As the SEP article explained, it is not the case;
Comments?The word ‘metaphysics’ is notoriously hard to define.
Twentieth-century coinages like ‘meta-language’ and ‘metaphilosophy’ encourage the impression that metaphysics is a study that somehow “goes beyond” physics, a study devoted to matters that transcend the mundane concerns of Newton and Einstein and Heisenberg.
This impression is mistaken.
The word ‘metaphysics’ is derived from a collective title of the fourteen books by Aristotle that we currently think of as making up Aristotle's Metaphysics. Aristotle himself did not know the word. (He had four names for the branch of philosophy that is the subject-matter of Metaphysics: ‘first philosophy’, ‘first science’, ‘wisdom’, and ‘theology’.)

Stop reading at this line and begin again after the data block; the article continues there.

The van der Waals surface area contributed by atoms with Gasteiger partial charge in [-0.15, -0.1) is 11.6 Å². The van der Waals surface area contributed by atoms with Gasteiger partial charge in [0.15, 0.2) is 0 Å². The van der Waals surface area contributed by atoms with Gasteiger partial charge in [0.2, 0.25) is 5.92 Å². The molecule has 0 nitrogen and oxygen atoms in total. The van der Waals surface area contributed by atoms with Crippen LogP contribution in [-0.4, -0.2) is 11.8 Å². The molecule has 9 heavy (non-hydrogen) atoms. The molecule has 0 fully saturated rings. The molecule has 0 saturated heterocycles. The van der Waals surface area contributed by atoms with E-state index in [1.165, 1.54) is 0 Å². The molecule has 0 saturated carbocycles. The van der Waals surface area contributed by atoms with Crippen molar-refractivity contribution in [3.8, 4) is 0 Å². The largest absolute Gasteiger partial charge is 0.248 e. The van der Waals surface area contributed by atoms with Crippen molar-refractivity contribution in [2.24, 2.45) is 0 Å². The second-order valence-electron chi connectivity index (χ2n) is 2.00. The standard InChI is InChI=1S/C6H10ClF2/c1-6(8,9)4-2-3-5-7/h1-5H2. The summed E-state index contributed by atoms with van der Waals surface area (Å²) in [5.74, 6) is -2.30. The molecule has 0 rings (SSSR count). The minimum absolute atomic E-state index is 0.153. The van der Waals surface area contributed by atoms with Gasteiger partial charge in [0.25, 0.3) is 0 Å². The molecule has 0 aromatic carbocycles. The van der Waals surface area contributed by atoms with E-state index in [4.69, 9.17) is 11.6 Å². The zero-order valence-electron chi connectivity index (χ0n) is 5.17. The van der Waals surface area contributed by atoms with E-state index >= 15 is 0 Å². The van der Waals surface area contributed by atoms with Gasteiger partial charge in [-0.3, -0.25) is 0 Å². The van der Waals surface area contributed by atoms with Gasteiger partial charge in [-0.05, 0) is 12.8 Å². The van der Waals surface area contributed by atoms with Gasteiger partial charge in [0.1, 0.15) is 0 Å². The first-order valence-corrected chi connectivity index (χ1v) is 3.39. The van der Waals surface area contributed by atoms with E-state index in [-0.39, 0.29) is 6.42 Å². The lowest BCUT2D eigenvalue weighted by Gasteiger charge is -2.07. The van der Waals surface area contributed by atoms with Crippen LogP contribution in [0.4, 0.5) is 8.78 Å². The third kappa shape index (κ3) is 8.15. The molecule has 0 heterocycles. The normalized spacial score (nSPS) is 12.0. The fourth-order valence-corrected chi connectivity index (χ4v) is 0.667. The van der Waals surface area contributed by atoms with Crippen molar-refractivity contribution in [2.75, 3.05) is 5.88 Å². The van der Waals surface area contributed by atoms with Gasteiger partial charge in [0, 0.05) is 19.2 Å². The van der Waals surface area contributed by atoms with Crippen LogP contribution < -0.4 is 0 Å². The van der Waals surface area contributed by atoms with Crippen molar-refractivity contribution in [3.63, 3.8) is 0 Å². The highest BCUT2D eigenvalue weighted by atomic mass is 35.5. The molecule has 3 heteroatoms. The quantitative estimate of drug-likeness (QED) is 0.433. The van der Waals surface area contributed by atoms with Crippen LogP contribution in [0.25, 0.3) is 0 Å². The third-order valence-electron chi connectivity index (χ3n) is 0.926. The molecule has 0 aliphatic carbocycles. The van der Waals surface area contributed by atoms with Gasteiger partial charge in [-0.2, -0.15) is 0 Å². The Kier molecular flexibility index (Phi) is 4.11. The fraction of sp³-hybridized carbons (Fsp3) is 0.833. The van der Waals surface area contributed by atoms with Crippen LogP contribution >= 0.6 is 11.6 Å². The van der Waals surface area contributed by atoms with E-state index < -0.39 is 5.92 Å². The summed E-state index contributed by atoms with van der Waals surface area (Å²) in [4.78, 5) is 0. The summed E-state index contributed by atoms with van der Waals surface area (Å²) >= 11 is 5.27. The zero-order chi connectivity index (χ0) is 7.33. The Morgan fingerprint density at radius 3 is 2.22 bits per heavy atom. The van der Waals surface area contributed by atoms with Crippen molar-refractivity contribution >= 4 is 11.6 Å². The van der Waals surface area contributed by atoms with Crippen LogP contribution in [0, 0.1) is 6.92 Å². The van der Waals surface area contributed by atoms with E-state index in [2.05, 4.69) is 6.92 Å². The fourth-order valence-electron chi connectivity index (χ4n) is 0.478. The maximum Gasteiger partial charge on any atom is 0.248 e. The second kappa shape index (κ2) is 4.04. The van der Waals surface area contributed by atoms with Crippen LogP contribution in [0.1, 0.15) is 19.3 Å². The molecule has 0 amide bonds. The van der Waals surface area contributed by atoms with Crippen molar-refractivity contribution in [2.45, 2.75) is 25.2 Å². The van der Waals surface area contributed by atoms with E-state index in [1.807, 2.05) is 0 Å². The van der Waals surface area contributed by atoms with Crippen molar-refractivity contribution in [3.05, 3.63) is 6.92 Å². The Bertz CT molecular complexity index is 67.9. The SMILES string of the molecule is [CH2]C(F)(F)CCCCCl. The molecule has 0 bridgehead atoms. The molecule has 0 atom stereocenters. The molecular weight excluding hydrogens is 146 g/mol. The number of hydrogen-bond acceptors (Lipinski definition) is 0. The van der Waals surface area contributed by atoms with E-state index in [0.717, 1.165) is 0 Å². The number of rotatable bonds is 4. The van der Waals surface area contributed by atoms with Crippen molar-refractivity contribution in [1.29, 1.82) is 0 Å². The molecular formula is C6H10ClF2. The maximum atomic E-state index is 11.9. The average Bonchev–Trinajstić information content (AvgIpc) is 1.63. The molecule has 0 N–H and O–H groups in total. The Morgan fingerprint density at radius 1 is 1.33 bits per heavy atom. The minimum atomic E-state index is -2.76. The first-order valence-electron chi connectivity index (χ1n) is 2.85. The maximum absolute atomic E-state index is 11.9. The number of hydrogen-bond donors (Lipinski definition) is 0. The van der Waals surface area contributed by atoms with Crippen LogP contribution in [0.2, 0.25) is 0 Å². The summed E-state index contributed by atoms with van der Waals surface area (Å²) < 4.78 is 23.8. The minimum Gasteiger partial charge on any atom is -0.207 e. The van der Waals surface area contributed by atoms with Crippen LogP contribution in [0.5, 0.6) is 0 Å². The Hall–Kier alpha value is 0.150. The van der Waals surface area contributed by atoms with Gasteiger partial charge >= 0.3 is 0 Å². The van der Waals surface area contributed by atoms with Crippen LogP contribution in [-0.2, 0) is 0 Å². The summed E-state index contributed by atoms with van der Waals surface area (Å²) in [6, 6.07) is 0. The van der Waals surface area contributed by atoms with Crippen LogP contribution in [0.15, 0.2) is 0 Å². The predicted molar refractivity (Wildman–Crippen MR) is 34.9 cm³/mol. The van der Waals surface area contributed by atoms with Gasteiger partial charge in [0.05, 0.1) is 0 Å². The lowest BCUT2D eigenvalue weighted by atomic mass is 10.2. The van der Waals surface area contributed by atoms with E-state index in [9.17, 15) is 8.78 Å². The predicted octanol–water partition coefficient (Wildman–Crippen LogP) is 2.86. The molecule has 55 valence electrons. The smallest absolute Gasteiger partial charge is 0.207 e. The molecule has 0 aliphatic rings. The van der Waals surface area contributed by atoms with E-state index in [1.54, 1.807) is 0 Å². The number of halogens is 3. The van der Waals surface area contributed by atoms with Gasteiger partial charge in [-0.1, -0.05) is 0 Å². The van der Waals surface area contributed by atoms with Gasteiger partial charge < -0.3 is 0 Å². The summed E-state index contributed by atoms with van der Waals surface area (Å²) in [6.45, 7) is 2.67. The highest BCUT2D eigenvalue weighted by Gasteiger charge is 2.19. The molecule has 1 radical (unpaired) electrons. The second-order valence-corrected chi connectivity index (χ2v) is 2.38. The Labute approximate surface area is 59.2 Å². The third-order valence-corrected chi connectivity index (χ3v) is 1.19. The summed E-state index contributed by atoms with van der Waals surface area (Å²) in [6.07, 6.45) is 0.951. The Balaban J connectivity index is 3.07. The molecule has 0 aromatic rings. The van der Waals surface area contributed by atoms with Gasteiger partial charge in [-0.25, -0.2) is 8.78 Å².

At least one hundred years after Aristotle's death, an editor of his works (in all probability, Andronicus of Rhodes) titled those fourteen books “Ta meta ta phusika”—“the after the physicals” or “the ones after the physical ones”—the “physical ones” being the books contained in what we now call Aristotle's Physics.
The title was probably meant to warn students of Aristotle's philosophy that they should attempt Metaphysics only after they had mastered “the physical ones”, the books about nature or the natural world—that is to say, about change, for change is the defining feature of the natural world.